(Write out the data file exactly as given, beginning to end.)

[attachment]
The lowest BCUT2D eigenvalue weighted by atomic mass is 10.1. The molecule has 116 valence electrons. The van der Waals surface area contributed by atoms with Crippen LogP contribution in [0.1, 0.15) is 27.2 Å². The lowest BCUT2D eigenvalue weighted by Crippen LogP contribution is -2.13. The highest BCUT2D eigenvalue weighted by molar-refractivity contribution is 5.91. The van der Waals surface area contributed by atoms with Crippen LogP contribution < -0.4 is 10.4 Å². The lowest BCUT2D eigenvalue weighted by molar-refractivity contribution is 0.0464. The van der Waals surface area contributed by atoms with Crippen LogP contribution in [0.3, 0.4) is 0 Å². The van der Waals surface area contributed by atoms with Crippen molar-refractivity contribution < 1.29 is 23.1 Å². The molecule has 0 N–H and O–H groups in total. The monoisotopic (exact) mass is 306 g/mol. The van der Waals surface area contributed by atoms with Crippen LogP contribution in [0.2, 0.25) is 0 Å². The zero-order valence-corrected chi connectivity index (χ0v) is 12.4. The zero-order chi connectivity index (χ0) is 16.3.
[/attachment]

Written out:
The lowest BCUT2D eigenvalue weighted by atomic mass is 10.1. The molecule has 116 valence electrons. The van der Waals surface area contributed by atoms with Crippen LogP contribution in [0.1, 0.15) is 27.2 Å². The lowest BCUT2D eigenvalue weighted by Crippen LogP contribution is -2.13. The highest BCUT2D eigenvalue weighted by molar-refractivity contribution is 5.91. The van der Waals surface area contributed by atoms with Crippen LogP contribution < -0.4 is 10.4 Å². The lowest BCUT2D eigenvalue weighted by molar-refractivity contribution is 0.0464. The van der Waals surface area contributed by atoms with Crippen LogP contribution in [0.3, 0.4) is 0 Å². The van der Waals surface area contributed by atoms with Crippen molar-refractivity contribution < 1.29 is 23.1 Å². The molecule has 0 N–H and O–H groups in total. The monoisotopic (exact) mass is 306 g/mol. The van der Waals surface area contributed by atoms with Crippen LogP contribution in [0.2, 0.25) is 0 Å². The zero-order valence-corrected chi connectivity index (χ0v) is 12.4. The zero-order chi connectivity index (χ0) is 16.3.